REDD-Monitor: Coming on to the Norway-Indonesia billion dollar forest deal, how is AMAN involved in the negotiations? Could you say something about the meeting that you had at the President’s Office.

Abdon Nababan: Actually we are not involved in the negotiations. Of course, as an advocacy group, we try to intervene on both sides. We are not talking in the negotiations, because it’s not our negotiations. It’s the Norwegian government and the Indonesian government negotiating. Of course, Norway asked about our position, but I think we have our global position on REDD. We don’t need to respond to that, because the “No Rights, No REDD” position, is already there. I think, they already put that in their policy even. So we don’t need to do more, except to watch how Norway deals with that.

With the Government of Indonesia, of course, that’s a different intervention. Agus Purnomo, the President’s special staff on climate change, explained the negotiations and said that one of the issues about these negotiations is indigenous peoples rights. I said, it’s not, why? Because the Indonesian government has already done quite a lot about that. That will be the better position for the President to talk about it to Norway. I talked about what the Indonesian government has already produced or released. The Environmental law recognises and protects, respects indigenous peoples rights. The Indonesian government also produced the Coastal Zone and Small Islands Management in 2007, that also recognises, protects and respects indigenous peoples’ rights. So what’s the problem, I asked? We don’t have the definition [of indigenous people], Agus Purnomo said. I explained that the definition is in this law. And that definition is based on AMAN’s work. The government adopted AMAN’s congress decision about that. And the definition is very close to the ILO convention 169. So what is the problem? The problem is the national forestry law. But you can change that, I said. You talk with the President. Come on.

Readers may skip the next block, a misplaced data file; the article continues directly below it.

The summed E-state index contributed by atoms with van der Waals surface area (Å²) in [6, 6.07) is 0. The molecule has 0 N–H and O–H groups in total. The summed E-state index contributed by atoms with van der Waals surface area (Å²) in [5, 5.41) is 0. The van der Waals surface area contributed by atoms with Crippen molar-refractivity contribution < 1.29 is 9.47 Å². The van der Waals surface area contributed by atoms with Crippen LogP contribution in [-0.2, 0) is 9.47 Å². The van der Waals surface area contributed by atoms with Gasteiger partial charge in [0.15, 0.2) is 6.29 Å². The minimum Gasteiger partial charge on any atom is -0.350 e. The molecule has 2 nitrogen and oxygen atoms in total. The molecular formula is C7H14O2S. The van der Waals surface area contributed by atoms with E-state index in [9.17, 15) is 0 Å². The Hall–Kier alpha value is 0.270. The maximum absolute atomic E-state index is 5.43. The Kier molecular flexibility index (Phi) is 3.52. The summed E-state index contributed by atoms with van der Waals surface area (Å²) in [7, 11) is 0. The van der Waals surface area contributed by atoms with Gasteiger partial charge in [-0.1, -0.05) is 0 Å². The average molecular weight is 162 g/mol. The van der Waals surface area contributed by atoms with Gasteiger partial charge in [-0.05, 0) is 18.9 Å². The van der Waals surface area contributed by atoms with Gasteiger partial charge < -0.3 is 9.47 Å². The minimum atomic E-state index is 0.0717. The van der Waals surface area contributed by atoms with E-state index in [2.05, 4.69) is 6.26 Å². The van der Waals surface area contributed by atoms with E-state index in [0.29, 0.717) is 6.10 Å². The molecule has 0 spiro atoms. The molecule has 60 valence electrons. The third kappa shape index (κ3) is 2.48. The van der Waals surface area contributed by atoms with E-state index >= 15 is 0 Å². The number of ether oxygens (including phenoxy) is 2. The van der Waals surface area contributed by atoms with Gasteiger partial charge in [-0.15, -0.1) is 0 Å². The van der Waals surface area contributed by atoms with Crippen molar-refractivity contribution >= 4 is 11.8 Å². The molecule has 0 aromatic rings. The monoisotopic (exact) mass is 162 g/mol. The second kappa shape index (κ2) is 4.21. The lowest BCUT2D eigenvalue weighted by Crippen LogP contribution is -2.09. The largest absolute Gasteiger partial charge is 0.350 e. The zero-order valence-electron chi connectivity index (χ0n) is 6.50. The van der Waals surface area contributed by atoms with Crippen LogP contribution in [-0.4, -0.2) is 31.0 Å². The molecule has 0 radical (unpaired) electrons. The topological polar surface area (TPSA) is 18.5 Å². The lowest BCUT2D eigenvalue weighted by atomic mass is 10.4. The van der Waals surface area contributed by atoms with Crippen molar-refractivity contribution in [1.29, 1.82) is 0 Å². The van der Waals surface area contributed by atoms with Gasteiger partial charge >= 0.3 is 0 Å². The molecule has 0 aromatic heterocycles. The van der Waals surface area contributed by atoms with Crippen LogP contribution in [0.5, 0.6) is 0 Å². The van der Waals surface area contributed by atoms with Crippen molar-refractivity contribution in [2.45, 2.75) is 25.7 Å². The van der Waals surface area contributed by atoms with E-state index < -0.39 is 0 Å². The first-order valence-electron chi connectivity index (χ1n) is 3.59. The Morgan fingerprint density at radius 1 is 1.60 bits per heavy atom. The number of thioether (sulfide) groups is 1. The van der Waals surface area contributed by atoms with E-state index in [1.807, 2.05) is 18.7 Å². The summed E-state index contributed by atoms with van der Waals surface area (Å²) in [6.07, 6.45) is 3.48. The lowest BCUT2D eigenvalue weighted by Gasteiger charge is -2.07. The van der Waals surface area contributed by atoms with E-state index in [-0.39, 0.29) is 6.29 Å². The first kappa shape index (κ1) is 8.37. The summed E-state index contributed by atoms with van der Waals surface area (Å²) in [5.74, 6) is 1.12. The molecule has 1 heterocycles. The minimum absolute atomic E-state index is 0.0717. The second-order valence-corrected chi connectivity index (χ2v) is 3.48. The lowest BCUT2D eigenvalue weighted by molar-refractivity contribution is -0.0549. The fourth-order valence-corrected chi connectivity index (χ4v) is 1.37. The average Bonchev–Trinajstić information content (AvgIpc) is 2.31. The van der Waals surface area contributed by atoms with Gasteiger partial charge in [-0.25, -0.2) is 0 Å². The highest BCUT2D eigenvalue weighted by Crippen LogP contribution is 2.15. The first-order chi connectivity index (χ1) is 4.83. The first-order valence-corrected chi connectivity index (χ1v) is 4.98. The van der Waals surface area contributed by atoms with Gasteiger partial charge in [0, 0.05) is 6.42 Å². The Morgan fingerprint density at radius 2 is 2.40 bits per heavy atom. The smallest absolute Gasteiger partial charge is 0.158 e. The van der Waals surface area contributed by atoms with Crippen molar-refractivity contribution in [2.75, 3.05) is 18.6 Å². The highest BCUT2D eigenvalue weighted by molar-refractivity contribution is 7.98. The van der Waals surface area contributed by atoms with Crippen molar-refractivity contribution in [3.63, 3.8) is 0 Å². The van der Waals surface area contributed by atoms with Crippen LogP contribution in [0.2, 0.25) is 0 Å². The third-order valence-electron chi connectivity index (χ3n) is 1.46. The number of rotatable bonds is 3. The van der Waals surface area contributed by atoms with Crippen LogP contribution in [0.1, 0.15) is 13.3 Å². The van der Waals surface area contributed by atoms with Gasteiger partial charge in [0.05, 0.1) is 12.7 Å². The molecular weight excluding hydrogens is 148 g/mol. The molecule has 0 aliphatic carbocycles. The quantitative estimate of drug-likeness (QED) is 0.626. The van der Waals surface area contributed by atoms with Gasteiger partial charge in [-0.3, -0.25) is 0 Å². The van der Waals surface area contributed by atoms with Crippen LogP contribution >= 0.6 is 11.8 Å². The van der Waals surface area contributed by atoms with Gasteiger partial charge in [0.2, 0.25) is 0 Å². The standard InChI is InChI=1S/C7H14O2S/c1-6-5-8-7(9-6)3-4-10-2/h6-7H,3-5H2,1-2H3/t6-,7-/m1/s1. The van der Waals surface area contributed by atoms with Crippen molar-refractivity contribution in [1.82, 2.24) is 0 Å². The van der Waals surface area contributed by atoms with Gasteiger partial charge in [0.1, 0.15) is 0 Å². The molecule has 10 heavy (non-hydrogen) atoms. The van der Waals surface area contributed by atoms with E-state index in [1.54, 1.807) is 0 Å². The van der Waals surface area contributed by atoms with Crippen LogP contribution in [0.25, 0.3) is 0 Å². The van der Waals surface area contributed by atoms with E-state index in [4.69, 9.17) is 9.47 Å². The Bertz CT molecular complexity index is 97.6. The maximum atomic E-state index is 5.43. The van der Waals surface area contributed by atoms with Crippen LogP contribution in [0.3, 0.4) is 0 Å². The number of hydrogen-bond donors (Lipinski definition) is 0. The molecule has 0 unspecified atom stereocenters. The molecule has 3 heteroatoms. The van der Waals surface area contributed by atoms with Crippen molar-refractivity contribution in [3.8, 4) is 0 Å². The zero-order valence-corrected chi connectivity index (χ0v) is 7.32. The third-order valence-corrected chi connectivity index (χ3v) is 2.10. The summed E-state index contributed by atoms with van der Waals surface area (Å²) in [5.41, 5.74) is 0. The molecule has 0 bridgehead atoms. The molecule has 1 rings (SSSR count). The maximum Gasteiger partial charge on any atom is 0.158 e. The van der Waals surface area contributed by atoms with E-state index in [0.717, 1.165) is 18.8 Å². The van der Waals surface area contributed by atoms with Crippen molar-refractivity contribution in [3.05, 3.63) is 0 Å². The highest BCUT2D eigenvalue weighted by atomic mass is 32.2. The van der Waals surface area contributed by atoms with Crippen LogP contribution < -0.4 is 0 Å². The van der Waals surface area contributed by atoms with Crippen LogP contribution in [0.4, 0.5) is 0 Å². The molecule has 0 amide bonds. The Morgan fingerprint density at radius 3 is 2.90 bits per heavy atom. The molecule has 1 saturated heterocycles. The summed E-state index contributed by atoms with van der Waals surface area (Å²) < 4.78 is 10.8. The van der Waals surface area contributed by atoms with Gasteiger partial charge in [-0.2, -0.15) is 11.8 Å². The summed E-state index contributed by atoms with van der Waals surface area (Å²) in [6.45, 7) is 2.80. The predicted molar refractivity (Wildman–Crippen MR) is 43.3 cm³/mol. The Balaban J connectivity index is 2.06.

If can we recognise, protect and respect indigenous peoples’ rights in coastal zones and small islands management and environmental protection and management, why isn’t it the same in national forestry law? Because, of course, we understand that in the UN Declaration on the Rights of Indigenous Peoples (UNDRIPs), there is no definition, but there is a bundle of rights. We can use that. Then I reminded them the comment of the Indonesian delegation when UNDRIPs was adopted. They said that we will have a terrible time in Indonesia to implement this declaration because we don’t have a national definition for indigenous people. But we already have the definition in the environmental law, so that is not the problem with implementing UNDRIPs.

But how do we define indigenous people? It’s easy. It’s a self identification. They map the territories, they show that they exist. At least for AMAN members, we have that information. And they already practise the traditional knowledge to protect their forests.

Agus Purnomo asked us to put all this in a letter to the President. Can you put our discussion in your letter? Of course, why not? No problem. Just to encourage the government – they did it already.

The government has accepted the issue of indigenous peoples, but not in the forestry sector. But the government is one. And the head of the government is the President, not the Ministry of Forestry, right? So AMAN has shown the way. In fact they are already there. If they can only use that in the negotiations.